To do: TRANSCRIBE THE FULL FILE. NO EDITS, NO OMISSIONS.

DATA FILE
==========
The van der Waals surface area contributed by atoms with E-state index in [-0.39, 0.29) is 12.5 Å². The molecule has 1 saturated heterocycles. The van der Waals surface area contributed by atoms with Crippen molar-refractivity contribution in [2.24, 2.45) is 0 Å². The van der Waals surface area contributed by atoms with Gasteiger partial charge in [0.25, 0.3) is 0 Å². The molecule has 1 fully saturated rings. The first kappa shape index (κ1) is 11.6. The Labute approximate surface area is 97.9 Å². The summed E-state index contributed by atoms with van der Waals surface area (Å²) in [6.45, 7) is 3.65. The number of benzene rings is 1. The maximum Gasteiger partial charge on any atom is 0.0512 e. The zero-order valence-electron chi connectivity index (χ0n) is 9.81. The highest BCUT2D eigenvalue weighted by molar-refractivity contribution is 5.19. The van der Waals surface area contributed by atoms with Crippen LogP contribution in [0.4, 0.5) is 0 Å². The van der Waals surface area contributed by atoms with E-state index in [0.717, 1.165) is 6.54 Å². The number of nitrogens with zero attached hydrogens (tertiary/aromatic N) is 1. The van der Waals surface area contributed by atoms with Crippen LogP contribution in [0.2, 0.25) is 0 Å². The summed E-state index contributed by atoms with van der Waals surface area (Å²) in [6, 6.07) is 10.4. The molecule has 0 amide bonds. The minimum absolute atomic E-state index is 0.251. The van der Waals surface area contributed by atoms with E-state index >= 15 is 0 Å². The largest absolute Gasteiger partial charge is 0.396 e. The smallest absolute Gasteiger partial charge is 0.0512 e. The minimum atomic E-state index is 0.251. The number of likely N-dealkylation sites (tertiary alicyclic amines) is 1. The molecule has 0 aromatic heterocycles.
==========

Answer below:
The van der Waals surface area contributed by atoms with E-state index in [-0.39, 0.29) is 12.5 Å². The molecule has 1 saturated heterocycles. The van der Waals surface area contributed by atoms with Crippen molar-refractivity contribution in [2.24, 2.45) is 0 Å². The van der Waals surface area contributed by atoms with Gasteiger partial charge in [0.25, 0.3) is 0 Å². The molecule has 1 fully saturated rings. The first kappa shape index (κ1) is 11.6. The Labute approximate surface area is 97.9 Å². The summed E-state index contributed by atoms with van der Waals surface area (Å²) in [6.45, 7) is 3.65. The number of benzene rings is 1. The maximum Gasteiger partial charge on any atom is 0.0512 e. The zero-order valence-electron chi connectivity index (χ0n) is 9.81. The highest BCUT2D eigenvalue weighted by molar-refractivity contribution is 5.19. The van der Waals surface area contributed by atoms with Crippen LogP contribution in [0.4, 0.5) is 0 Å². The van der Waals surface area contributed by atoms with E-state index in [0.717, 1.165) is 6.54 Å². The number of nitrogens with zero attached hydrogens (tertiary/aromatic N) is 1. The van der Waals surface area contributed by atoms with Crippen LogP contribution in [0.2, 0.25) is 0 Å². The summed E-state index contributed by atoms with van der Waals surface area (Å²) in [6, 6.07) is 10.4. The molecule has 0 amide bonds. The minimum absolute atomic E-state index is 0.251. The van der Waals surface area contributed by atoms with E-state index >= 15 is 0 Å². The largest absolute Gasteiger partial charge is 0.396 e. The smallest absolute Gasteiger partial charge is 0.0512 e. The minimum atomic E-state index is 0.251. The number of likely N-dealkylation sites (tertiary alicyclic amines) is 1. The molecule has 0 aromatic heterocycles.